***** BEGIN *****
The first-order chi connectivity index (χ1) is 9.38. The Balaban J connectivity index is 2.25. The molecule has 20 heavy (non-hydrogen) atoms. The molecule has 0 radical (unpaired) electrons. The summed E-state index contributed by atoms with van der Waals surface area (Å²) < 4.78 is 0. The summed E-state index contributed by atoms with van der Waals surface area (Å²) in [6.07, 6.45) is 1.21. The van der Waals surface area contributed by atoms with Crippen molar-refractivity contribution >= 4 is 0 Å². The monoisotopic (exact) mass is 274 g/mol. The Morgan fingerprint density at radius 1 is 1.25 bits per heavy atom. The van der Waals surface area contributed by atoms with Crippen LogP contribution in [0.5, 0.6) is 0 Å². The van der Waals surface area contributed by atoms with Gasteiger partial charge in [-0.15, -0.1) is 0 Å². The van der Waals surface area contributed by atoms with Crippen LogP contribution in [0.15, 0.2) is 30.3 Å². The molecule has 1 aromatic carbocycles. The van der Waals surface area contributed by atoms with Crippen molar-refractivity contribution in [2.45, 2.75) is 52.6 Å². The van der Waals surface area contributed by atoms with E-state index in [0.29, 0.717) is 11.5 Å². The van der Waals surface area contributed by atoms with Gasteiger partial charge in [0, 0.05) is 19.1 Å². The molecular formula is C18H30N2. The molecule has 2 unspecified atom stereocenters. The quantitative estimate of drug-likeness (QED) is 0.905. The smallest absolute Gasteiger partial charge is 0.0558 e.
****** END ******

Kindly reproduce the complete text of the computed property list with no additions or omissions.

The first-order chi connectivity index (χ1) is 9.38. The Balaban J connectivity index is 2.25. The molecule has 20 heavy (non-hydrogen) atoms. The molecule has 0 radical (unpaired) electrons. The summed E-state index contributed by atoms with van der Waals surface area (Å²) < 4.78 is 0. The summed E-state index contributed by atoms with van der Waals surface area (Å²) in [6.07, 6.45) is 1.21. The van der Waals surface area contributed by atoms with Crippen molar-refractivity contribution >= 4 is 0 Å². The monoisotopic (exact) mass is 274 g/mol. The Morgan fingerprint density at radius 1 is 1.25 bits per heavy atom. The van der Waals surface area contributed by atoms with Crippen LogP contribution in [0.5, 0.6) is 0 Å². The van der Waals surface area contributed by atoms with Gasteiger partial charge in [-0.15, -0.1) is 0 Å². The van der Waals surface area contributed by atoms with Crippen LogP contribution in [0.15, 0.2) is 30.3 Å². The molecule has 1 aromatic carbocycles. The van der Waals surface area contributed by atoms with Crippen molar-refractivity contribution in [2.45, 2.75) is 52.6 Å². The van der Waals surface area contributed by atoms with E-state index in [0.29, 0.717) is 11.5 Å². The van der Waals surface area contributed by atoms with Gasteiger partial charge in [0, 0.05) is 19.1 Å². The molecular formula is C18H30N2. The molecule has 2 unspecified atom stereocenters. The quantitative estimate of drug-likeness (QED) is 0.905. The smallest absolute Gasteiger partial charge is 0.0558 e.